By Arthur H. Gunther III
POMONA, N.Y. -- Family farms in what just 60 years ago was still a rural area were long the staple of living pre-suburbs, their cyclical planting, nurturing and harvesting a metaphor for life: hardscrabble at times, then bountiful, with heartaches, sorrows, joys and the constantly re-earned belief that sustenance can come from fierce independence and stubborness. That is the American ethic as well.
In my parts, the original Nicholas Concklin family, now descended into such principal farmers as Linda, Richard and Scott, has been farming acreage in Pomona since about 1712, making for a 300th anniversary. In a New York county -- Rockland -- where mid-last century some 500 farms existed, this is a record. The lure of housing and strip shopping money, the drain of ever higher taxes and operating costs plus the hope of an easier life saw almost all these farms plowed under. Concklin’s now operates under a land-purchase (open space) agreement with the county, and there remains the Davies farm a few miles away in Congers and some wonderful community farms and cooperatives, but by and large, suburbia -- or “progress,” a double-edged sword -- has done the deed.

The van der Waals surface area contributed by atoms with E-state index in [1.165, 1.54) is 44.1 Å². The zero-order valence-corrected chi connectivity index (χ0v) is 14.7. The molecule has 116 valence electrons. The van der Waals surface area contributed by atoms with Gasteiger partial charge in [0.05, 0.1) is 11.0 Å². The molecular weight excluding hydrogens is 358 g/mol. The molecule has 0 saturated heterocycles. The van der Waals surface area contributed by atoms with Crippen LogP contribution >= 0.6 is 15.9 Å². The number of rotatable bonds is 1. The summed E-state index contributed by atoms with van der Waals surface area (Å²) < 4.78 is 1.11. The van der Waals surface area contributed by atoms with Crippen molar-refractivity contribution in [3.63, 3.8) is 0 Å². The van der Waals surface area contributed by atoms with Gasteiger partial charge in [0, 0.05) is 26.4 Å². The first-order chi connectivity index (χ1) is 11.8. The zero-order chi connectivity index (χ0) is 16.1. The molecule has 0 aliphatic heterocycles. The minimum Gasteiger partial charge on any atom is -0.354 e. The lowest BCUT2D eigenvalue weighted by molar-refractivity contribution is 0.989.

The goddess of fruit is Pomona, and was the name chosen by a Concklin descendant for the Ramapo hamlet where the family so long dominated that you could not think of Pomona without conjuring up a Concklin apple or peach.
And there there is “the road” -- beautiuful, mysterious, twisting South Mountain Road, where artists, actors, musicians and writers have long planted their own crops and culled harvests, too. Maxwell Anderson wrote his plays here, including “High Tor,” the 1936 Broadway production about saving a traprock mountain down the road, Hudson River way, itself a metaphor for “progress.” He had a small hut in his woods to do his craft, taking a break then and now to run to Nyack for groceries or to get a jug of hand-pressed cider from Gordon or Raymond Concklin. Who can tell what nurtured creativity -- the apples, the woods, the same land that hosted both Concklins, creative in soil, and artists, creative from life itself?
As a younger fellow with a driver’s license and the abandon of that age, I took to South Mountain in the night, and in the fog, and in rising and setting sun as a refuge from the quickening pace of life. If soul were to be held a bit longer before the rush of growing up and all its responsibilities, then “the road” would be companion.
I know not a farmer’s life or how Linda, Richard and Scott feel toiling soil held in Concklin hands for 300 years, touching rocks turned before the Revolution, but I understand how soul is cradled in that Heaven-sent spot of the universe.